The Croods

March 22, 2013 by  
Filed under Reviews

Starring: Nicholas Cage, Emma Stone, Ryan Reynolds
Directed by: Kirk De Micco (“Space Chimps”) and Chris Sanders (“How to Train Your Dragon”)
Written by: Kirk De Micco (“Space Chimps”) and Chris Sanders (“How to Train Your Dragon”)

They may not be the modern-Stone Age family most are familiar with in the cartoon caveman world, but “The Croods” is just as satisfying as any brontosaurus burger you’re likely to find at a prehistoric drive-thru. Sure, the characterizations can sway into familiar territory, but with some overall rock-solid voice acting and directors/writers Kirk De Micco (“Space Chimps”) and Chris Sanders (“How to Train Your Dragon”) digging deep into their imaginations for some fun storytelling, “The Croods” is a family-friendly winner in any era.

While the title of the film isn’t a great way to introduce us to the family (they might as well have called them The Uncooths or The Roughinskys), “The Croods” makes up for it in entertaining albeit recognizable characters. Grug (Nicholas Cage) is the overly-protective patriarch of the family, who uses fear-mongering to get his family to always stay safe in the confines of their cave. Monstrous cat-like creatures roam the terrain, after all. His rebellious teenage daughter Eep (Emma Stone), however, is curious to know what she is missing in a world so full of wonder (“Little Mermaid” anyone?). Rounding out the family tree is Eep’s mother Ugga (Catherine Keener), the logical thinker of the family who understands where her daughter is coming from; Eep’s dopey brother Thunk (Clark Duke), who is basically Chris Griffin (“Family Guy”) in woolly mammoth clothing; Gran (Cloris Leachman), who technically isn’t a Crood since she’s Grugs’s mother-in-law, but still delivers some old-lady laughs; and Sandy (Randy Thom), a toddler that acts more like a Gremlin than baby.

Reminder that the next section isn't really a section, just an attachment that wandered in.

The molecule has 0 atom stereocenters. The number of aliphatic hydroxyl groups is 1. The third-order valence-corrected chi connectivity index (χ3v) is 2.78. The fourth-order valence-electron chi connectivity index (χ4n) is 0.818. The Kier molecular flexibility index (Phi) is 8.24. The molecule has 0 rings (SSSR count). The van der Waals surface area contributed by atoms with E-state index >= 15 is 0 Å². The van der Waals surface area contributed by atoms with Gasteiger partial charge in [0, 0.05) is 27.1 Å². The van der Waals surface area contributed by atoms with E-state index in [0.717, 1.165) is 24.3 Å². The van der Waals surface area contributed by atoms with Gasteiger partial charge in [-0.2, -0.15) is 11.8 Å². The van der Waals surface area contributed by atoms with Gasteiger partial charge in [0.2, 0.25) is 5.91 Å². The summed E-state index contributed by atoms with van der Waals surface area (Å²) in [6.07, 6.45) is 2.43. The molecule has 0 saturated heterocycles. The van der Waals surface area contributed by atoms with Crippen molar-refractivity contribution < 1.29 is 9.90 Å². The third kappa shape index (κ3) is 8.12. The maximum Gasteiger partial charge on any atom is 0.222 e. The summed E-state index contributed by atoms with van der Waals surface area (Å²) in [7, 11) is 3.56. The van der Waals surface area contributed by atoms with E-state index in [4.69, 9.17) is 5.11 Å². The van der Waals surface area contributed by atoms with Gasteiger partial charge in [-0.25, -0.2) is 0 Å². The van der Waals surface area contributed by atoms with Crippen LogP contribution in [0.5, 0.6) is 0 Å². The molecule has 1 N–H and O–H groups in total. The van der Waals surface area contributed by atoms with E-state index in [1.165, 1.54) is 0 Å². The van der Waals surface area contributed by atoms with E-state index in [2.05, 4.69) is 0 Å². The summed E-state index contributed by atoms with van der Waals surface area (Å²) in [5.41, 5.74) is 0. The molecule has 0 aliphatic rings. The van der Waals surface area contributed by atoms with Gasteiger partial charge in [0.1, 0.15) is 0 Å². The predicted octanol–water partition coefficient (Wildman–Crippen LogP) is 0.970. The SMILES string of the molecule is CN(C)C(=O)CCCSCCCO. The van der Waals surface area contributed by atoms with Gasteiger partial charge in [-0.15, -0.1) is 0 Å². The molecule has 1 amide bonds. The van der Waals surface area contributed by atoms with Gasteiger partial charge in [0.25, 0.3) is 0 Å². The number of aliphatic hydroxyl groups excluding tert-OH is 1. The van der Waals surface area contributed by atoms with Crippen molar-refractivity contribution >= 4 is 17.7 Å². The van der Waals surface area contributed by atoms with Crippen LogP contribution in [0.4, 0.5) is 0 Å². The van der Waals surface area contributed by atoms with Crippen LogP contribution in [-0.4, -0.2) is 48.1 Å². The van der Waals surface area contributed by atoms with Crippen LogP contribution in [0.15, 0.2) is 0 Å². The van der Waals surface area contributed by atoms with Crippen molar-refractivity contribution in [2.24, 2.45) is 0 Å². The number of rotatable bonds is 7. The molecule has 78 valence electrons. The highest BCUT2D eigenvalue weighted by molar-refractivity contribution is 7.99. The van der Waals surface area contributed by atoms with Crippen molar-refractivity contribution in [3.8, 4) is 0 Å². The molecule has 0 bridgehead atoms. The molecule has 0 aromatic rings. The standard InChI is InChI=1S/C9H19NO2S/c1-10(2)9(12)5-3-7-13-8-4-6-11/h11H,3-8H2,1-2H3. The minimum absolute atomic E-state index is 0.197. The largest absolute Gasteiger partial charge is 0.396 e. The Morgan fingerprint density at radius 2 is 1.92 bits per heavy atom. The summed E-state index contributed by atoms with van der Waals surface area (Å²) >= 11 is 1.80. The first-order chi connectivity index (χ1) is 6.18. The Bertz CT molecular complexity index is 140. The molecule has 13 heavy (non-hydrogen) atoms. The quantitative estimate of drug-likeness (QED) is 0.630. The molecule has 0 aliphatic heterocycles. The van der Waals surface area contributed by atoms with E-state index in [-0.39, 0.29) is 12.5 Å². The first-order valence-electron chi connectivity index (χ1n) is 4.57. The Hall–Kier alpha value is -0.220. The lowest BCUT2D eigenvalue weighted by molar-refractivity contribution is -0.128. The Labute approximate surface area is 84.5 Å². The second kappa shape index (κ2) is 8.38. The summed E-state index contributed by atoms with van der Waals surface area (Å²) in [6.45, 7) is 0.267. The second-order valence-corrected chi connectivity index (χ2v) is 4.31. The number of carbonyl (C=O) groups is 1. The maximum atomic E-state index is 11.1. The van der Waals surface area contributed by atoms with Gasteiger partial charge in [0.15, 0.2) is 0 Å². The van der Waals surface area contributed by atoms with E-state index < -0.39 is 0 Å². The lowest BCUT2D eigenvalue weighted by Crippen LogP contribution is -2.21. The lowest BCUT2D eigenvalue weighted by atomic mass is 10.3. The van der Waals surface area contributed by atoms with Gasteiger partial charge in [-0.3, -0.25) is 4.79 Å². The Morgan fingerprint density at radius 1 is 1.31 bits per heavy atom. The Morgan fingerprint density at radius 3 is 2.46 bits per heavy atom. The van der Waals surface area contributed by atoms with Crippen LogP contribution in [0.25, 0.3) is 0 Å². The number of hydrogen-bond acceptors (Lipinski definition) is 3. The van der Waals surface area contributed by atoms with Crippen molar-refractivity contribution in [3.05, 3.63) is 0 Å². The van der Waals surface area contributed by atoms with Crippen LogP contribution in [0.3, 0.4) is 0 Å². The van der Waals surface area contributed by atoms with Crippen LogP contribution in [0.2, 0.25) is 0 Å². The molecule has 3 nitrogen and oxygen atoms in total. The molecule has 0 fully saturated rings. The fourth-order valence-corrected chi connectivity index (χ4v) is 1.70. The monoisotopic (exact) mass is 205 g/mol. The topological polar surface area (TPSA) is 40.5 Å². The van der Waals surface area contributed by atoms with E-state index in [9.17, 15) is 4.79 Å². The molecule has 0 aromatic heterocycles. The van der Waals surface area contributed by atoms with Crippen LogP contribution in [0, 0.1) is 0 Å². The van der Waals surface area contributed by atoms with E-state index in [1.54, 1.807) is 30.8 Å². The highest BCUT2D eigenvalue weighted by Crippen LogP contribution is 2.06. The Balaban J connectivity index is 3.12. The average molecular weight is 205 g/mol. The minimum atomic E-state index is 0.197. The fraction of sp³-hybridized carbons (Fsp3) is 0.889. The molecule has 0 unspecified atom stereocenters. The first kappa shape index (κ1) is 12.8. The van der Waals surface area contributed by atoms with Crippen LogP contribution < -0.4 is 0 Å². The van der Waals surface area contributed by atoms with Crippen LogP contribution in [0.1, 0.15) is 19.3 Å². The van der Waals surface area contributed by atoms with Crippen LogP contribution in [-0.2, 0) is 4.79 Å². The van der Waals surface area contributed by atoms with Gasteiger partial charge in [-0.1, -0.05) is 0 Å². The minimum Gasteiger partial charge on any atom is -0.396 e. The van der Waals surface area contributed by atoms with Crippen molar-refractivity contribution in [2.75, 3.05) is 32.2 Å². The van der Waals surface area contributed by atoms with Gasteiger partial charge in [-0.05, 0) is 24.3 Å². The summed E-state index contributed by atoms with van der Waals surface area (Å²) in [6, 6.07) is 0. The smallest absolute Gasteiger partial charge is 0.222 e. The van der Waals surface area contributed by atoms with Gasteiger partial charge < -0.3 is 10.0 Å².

When the family meet Guy (Ryan Reynolds), a more civilized version their Neanderthal selves, Ugg is skeptical of all the fancy inventions he introduces them to like fire and shoes. Driven from their home after a natural disaster, the Croods are forced to journey through strange lands to find a new place to inhabit. During their barefoot road trip, the family learns that experiencing new things is all part of life and doesn’t necessarily mean you’re going to be eaten whole by a Sabre-Toothed Tiger.

It’s a wonderful message for kids and stops short before rubbing their faces in it. The colorful and incredibly striking animation and funny sight gags and slapstick are what will keep children under the age of eight the most fascinated anyway. Parents, too, shouldn’t find themselves bored with a collection of exotic animals and settings. The creativity makes the Croods’ cave-hunting all the more exciting. The deeper family story also never slow the narrative down in any way. In fact, “The Croods” says a lot more about the father/daughter relationship than Pixar’s “Brave” said about mothers and daughters last year.